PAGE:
Bond: Pace isn’t as important in T20s


Former New Zealand fast bowler Shane Bond has become a sought-after name in coaching after turning the Black Caps' bowling attack into one of the best in the world, and now also mentoring the Mumbai Indians' pacemen.

Bond has become a veritable expert in death bowling, with Trent Boult one of the best in the game at the moment, and Lasith Malinga on the books at Mumbai as one of the best yorker bowlers in the world.

Bond says that quick bowling is not always the best option in T20 cricket, and that while bowling well in vital in any format, variation with success is the hallmark of a good death bowler, especially in shorter formats.

Bond told Cricinfo: "For any bowler, just being able to execute his skills and team game plan under pressure does not probably change much from the other formats.

"Obviously in T20 cricket every ball is so important, so the ability to think clearly under pressure is a huge one. I would always love to see extreme pace, but in the T20 format the most successful bowlers have been spin bowlers across the board, so the ability to turn the ball is obviously important.

"Extreme pace has its place, but it is not very easy to come out and bowl in the late 140s."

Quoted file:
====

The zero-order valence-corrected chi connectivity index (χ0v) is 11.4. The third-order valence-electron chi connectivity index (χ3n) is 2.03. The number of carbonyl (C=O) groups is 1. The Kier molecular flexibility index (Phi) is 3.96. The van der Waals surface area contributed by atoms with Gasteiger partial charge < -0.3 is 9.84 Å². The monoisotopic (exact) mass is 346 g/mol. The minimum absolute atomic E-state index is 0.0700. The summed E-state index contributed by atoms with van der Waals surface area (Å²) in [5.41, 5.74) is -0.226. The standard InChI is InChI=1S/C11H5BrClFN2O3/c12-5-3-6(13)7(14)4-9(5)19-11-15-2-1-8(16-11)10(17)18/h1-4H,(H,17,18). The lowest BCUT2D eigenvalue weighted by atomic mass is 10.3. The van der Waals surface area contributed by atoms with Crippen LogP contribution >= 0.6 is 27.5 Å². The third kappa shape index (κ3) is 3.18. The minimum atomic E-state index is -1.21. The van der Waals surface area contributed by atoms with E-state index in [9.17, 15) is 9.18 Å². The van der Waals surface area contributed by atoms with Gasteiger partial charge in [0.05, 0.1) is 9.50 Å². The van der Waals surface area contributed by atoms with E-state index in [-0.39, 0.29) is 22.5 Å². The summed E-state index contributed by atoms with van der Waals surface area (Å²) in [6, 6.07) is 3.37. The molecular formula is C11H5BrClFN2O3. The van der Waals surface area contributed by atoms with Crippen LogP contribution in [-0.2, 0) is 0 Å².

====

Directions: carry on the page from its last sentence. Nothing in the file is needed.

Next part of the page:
The yorker, right in the block hole on the batsman's toes, has become the holy grail of late deliveries, as long as it's done well. Bond feels that batsmen have developed all sorts of ways to cope with it, and even Malinga is not immune to that.

He said: "If you miss the yorker, in terms of length, say, if it turns out to be a half-volley, it can end up going for a four or a six. We all know how good Mali [Lasith Malinga] is. He will hit five out of six, six out of six, yorkers.

"Now if you do that, it is very, very difficult to score off, but there are not too many other bowlers in the world who can do that.

"So you've got to understand that you have other balls you are going to have to deliver, where you have to set fields that create a little doubt in the batsman's mind and are a little unpredictable, so that if you do bowl a yorker and miss it, that rather than going for six it could go for a single.

"So the challenge for bowlers these days is understanding they have got to have the courage to either bowl length or short at the back end of the innings on some wickets as opposed to default mode, which for a long time has been just to bowl full.

"You are seeing a shift in bowling because often length balls can be harder to hit than yorkers if you miss. Batsmen just sit up these days as they hit the full balls straight over the bowler's head or you get a number of players who will play behind the wicket with paddles and flicks.

"The batting side of things has developed massively in the last five years and bowlers need to come up with tactics to counter that."